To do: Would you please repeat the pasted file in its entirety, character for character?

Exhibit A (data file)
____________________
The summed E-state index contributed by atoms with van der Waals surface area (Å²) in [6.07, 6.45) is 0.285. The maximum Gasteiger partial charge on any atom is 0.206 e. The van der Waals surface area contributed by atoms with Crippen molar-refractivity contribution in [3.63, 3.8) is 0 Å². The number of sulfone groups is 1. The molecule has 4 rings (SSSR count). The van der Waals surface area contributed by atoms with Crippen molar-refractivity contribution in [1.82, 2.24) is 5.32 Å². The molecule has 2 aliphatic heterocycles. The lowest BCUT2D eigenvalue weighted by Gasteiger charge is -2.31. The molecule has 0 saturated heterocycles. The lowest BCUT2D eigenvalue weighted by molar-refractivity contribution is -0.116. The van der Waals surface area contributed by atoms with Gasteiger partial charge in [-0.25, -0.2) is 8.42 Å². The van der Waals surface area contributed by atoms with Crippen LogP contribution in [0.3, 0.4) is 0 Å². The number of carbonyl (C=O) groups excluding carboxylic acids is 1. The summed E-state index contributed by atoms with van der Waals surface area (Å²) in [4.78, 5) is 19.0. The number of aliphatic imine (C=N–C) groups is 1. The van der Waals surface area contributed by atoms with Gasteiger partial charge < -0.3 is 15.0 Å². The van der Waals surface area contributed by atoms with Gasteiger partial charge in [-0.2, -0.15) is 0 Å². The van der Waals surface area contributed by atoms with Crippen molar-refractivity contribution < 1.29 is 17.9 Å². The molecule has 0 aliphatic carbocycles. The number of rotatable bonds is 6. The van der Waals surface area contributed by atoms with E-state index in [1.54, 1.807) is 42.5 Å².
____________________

The summed E-state index contributed by atoms with van der Waals surface area (Å²) in [6.07, 6.45) is 0.285. The maximum Gasteiger partial charge on any atom is 0.206 e. The van der Waals surface area contributed by atoms with Crippen molar-refractivity contribution in [3.63, 3.8) is 0 Å². The number of sulfone groups is 1. The molecule has 4 rings (SSSR count). The van der Waals surface area contributed by atoms with Crippen molar-refractivity contribution in [1.82, 2.24) is 5.32 Å². The molecule has 2 aliphatic heterocycles. The lowest BCUT2D eigenvalue weighted by Gasteiger charge is -2.31. The molecule has 0 saturated heterocycles. The lowest BCUT2D eigenvalue weighted by molar-refractivity contribution is -0.116. The van der Waals surface area contributed by atoms with Gasteiger partial charge in [-0.25, -0.2) is 8.42 Å². The van der Waals surface area contributed by atoms with Crippen LogP contribution in [0.3, 0.4) is 0 Å². The number of carbonyl (C=O) groups excluding carboxylic acids is 1. The summed E-state index contributed by atoms with van der Waals surface area (Å²) in [4.78, 5) is 19.0. The number of aliphatic imine (C=N–C) groups is 1. The van der Waals surface area contributed by atoms with Gasteiger partial charge < -0.3 is 15.0 Å². The van der Waals surface area contributed by atoms with Gasteiger partial charge in [-0.2, -0.15) is 0 Å². The van der Waals surface area contributed by atoms with Crippen molar-refractivity contribution < 1.29 is 17.9 Å². The molecule has 0 aliphatic carbocycles. The number of rotatable bonds is 6. The van der Waals surface area contributed by atoms with E-state index in [1.54, 1.807) is 42.5 Å².